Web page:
Fetal suffering: causes and symptoms

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Fetal suffering

One of the most urgent causes for intervention during childbirth is the fetal suffering. In itself the word can indicate different cases and different severities but we can say that it is thus defined a state in which the The baby's heartbeat remains below normal (which at term of pregnancy is between 120 and 160 beats per minute) for a prolonged period of time.

In this article

  • The causes of fetal distress
  • Symptoms of fetal distress: how to notice it?
  • What happens if fetal distress is found?
  • What are the long-term consequences of fetal distress?

The causes of fetal distress

I was saying that it can represent different series because it is associated with both brain pathologies or malformations of the child (already known therefore with ultrasound scans) and with sudden events during childbirth. Specifically, what causes the child to suffer sudden suffering is the lack of oxygen and therefore any conditions that result in reduced blood flow to the baby's brain can lead to it. To name a few of the most common:

  • uterine hypertonia (very intense and very prolonged contractions of the uterine muscle causing the reduction of blood passage through the placenta)
  • umbilical cord with knots or twisted around the baby's neck.
Read also: What the baby feels during labor

Symptoms of fetal distress: how to notice it?

Fetal suffering caused by malformations or brain pathologies can occur at any time during pregnancy, but typically both acute (sudden) and pathological origin occur during labor. Once you get to the hospital for the birth they will go away two ultrasound probes (such as those for external ultrasound scans) on the tummy, one measures the extent of the contraction and the other the baby's heartbeat. The machinery to which these probes are connected, said cardiotocograph, will record the data on a traced and through the interpretation of this the operators will know how your child is.

During labor it is not always necessary to remain connected to the cardiotocograph so if it is not necessary every 15-20 minutes the obstetrician will take care to check the heartbeat of your child with a portable ultrasound probe, so that you always have the situation under control.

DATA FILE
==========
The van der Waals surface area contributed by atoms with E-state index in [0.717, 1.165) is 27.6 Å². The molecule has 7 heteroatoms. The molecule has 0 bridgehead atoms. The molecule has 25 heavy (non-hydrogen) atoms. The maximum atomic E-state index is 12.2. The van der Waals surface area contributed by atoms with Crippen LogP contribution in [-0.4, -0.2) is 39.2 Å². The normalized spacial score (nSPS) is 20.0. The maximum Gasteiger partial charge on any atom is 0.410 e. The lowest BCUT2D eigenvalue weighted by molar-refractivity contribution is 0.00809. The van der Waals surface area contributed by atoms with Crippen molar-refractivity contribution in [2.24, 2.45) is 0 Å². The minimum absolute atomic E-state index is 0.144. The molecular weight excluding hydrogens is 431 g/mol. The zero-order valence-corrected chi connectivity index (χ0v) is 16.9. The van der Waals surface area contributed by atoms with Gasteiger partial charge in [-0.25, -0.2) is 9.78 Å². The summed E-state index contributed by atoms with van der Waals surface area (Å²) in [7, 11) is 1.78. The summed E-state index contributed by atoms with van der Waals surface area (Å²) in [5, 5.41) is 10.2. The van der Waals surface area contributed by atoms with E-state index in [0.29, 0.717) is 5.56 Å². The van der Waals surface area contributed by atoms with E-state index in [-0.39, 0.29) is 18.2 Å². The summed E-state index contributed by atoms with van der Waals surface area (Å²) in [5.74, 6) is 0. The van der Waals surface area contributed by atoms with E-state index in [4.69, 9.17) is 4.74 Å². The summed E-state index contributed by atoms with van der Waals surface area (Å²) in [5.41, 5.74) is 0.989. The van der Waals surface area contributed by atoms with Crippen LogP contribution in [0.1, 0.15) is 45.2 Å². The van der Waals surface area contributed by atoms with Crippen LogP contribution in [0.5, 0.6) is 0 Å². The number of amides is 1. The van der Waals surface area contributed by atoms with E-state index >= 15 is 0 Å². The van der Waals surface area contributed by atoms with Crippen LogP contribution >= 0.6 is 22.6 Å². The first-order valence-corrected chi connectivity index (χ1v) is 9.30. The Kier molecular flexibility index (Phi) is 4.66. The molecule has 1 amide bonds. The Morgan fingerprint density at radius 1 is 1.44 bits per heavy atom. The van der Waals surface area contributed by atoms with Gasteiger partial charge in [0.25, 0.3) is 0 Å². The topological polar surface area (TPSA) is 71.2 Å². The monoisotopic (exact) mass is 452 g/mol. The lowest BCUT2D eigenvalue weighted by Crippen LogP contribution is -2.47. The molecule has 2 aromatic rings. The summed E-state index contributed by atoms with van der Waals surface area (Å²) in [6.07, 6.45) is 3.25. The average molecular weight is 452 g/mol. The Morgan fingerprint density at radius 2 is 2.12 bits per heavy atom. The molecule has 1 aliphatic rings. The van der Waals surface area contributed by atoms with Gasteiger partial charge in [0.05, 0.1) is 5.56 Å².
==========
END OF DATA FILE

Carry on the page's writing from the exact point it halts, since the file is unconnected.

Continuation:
What happens if fetal distress is found?

Most likely in those moments little will be explained to you, that is, once the doctor has evaluated the trace and established that the heartbeat is not good, he decides to intervene with an emergency cesarean section. The typical phrase that is said to mothers is very similar to: "Madam we have to intervene with a caesarean section because the baby is not well". You can try to ask, you or whoever accompanies you, for some explanation on this but my advice is to wait after the surgery. In that case they will be much more available to answer your questions and calmly explain everything you want to know about the reasons for intervention.

What are the long-term consequences of fetal distress?

The two cases must be distinguished again.

  • If the child is affected by the brain pathology it will be necessary to evaluate the consequences of that pathology. That is, in this case it is not so much the fetal suffering that causes consequences but the pathology itself.
  • If instead we talk about acute fetal distress, there may or may not be consequences. Surely the more the lack of oxygen has been prolonged, the more likely it is that a malfunction of a part of the brain will develop with possible mental retardation or delay in cognitive and motor development. In this case, however, a follow-up must be planned, a series of visits with the child neuropsychiatry section so that they follow you in the path of your child's growth and can evaluate any damage suffered with the related therapies.

Fetal distress and autism

As for the correlation between fetal suffering and the development of autism at this time there is not enough scientific evidence about it, especially because we do not yet know what the triggering cause of autism itself is. However, I would like to reassure you that the cases in which major consequences of acute fetal distress have occurred are limited to periods of truly prolonged lack of oxygen. Taking into account that in most hospitals and villages it takes between 7 and 10 minutes from the decision to have an emergency cesarean to the birth of the child, we can consider this time as safe because there are no long-term consequences.

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